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Friday, 21 October 2016 08:25

Game Review: WRC 6


You don’t play a World Rally Championship game to relax. This iteration of the officially sanctioned WRC video game is a white-knuckle concentration fest that will test your mettle and water your eyes. Sounds like fun, hey?

Once loaded, WR6 drops you straight into the action behind the wheel of a VW Polo R taking on a stage of the Italia Sardegna rally. Surviving that, it is onto the Wedding Bells stage of the Australian Rally.

After crossing the finish line the game will evaluate your performance, and — ahem — suggest game settings appropriate to the level of skill shown. However, WRC 6 is not too strict, it will pop up a question asking if you are looking for some serious simulation action, or you are just here to have some fun.

Either way, there are plenty of tweaks that can be made to difficulty settings before heading out for the first rally stage.

Rally driving is more than just going fast; this is not circuit racing so throttle management and car alignment are the elements to get right if the fastest time is to be recorded.

The major way a driver can get this right is by having an affinity with the co-driver. WRC 6 offers a bunch of options as to how the information about the corners, bumps, driving lines and road conditions ahead will be presented.

Basically the timing and pace-note detail of events coming your way can be adjusted to suit the relationship between viewing the road ahead and adjusting the car's speed and positioning accordingly.

This is a full spectrum representation of both the WRC and WRC Junior championships. All 14 World Rallies are available, with some stages exceeding 10K in length, or special Rally Cross stages are available during career or one-off modes.

The game offers a great deal of variety. It allows you to take any role in any team: Citroën , Hyundai, Ford, Mini or VW. You can play multiplayer offline or online, or as a split screen on-the-couch, or up to eight players taking turns on a stage in hot-seat multiplayer.

Graphically, WRC 6 is not the most spectacular driving game on the market, there is plenty to look at, with static road-side obstacles dominating the tight tracks, and dust-devils at times obscuring the road ahead.

Generally, however the presentation is slightly bland and inert, none of which matters as you concentrate on in-cabin instructions, and getting a Scandinavian-flick timed correctly for the next Right 3.

Your beautiful rally car will take a beating, it will at least get dusty, but damage will also affect performance in many ways, from aerodynamics being affected by body deformation through to complete car failure, or a time-consuming roll.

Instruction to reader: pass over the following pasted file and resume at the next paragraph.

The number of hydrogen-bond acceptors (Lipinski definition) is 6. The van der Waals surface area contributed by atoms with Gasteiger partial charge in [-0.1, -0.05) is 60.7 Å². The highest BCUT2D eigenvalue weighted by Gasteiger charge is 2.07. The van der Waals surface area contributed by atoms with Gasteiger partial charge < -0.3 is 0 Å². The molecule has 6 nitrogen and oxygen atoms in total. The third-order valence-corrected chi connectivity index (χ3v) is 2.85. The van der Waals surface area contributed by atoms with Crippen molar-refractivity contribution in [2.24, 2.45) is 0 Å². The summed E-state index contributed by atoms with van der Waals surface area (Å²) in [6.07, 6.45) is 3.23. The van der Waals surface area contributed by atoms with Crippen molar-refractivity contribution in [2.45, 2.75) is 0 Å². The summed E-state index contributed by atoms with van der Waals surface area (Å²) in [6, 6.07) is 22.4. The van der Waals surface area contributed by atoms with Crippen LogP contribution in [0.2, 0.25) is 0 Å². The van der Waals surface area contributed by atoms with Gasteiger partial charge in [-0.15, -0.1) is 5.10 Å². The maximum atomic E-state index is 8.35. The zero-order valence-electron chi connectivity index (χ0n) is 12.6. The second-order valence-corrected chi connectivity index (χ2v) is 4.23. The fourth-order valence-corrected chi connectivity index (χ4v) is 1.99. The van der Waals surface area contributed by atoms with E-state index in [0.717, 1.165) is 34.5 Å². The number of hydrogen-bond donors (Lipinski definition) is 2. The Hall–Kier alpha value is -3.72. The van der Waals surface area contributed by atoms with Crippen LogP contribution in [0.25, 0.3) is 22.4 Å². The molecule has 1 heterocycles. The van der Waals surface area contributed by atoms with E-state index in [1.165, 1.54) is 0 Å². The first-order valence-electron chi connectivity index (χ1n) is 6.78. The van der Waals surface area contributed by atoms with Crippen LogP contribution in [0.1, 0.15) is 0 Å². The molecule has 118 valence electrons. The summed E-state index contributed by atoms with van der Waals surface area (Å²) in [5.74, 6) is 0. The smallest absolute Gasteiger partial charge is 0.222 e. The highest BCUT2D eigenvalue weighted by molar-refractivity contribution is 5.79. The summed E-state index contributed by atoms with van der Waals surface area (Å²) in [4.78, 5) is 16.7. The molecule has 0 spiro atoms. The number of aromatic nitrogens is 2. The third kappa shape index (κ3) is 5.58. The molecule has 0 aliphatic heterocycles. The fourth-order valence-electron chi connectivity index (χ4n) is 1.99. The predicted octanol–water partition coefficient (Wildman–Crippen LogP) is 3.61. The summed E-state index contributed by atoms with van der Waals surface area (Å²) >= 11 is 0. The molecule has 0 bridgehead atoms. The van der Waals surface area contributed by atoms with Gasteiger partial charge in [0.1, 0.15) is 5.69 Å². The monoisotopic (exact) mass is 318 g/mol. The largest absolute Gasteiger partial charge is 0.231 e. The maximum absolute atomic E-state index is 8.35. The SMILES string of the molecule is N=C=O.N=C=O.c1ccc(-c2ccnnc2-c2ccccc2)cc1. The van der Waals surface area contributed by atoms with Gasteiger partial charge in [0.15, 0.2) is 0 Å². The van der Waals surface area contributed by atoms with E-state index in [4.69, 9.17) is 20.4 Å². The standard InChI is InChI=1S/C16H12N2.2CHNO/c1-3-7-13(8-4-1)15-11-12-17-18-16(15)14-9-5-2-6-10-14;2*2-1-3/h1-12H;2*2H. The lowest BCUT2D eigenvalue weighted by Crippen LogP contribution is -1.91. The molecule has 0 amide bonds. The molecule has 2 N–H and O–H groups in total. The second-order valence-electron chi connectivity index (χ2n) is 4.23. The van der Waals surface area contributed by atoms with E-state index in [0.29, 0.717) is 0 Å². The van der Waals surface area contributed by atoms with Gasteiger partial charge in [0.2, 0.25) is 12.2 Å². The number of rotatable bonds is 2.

Water fords, snow, gravel, mud and tarmac all play a part, with satisfying accompanying audio adding to the experience.

There are also a variety of camera positions available, though the in-cockpit view is only for those of strong heart, as it is difficult to maintain an eye on the road with the view locked through the windscreen as you counter-steer through the next bend.

The core of WRC 6 is the career modes, a chance to race through the rallies of Portugal, Poland, Finland, Germany, France (Corsica), Australia, Sweden, Argentina, China, Wales, Monte Carlo, Mexico, Italy and Spain. Or any combination of these, in varying weather, and at night, dusk or day.

Between stage days, each team will have limited time to make repairs, or adjust suspension, transmission, tyres and brakes in quite extensive ways.

A good performance by you and your co-driver will raise team morale, meaning their repairs will be far more efficient and enable your team to climb even higher in the ranks during subsequent stages.

This is a great presentation of rallying; WRC 6 is a step up from previous iterations. It takes itself both seriously, and certainly, at times, not so much, which is fabulous.

The heart rate will rise, the blood will drain from the knuckles and the swearing may happen as you fluff a crucial square bend onto tarmac, though that is preferred to a fall off the wrong side of a Finnish mountain. That would add a significant time penalty.

WRC 6 is out now on PS4, Xbox One and PC.

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Mike Bantick

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Having failed to grow up Bantick continues to pursue his childish passions for creative writing, interactive entertainment and showing-off through adulthood. In 1994 Bantick began doing radio at Melbourne’s 102.7 3RRRFM, in 1997 transferring to become a core member of the technology show Byte Into It. In 2003 he wrote briefly for the The Age newspaper’s Green Guide, providing video game reviews. In 2004 Bantick wrote the news section of PC GameZone magazine. Since 2006 Bantick has provided gaming and tech lifestyle stories for iTWire.com, including interviews and opinion in the RadioactivIT section.


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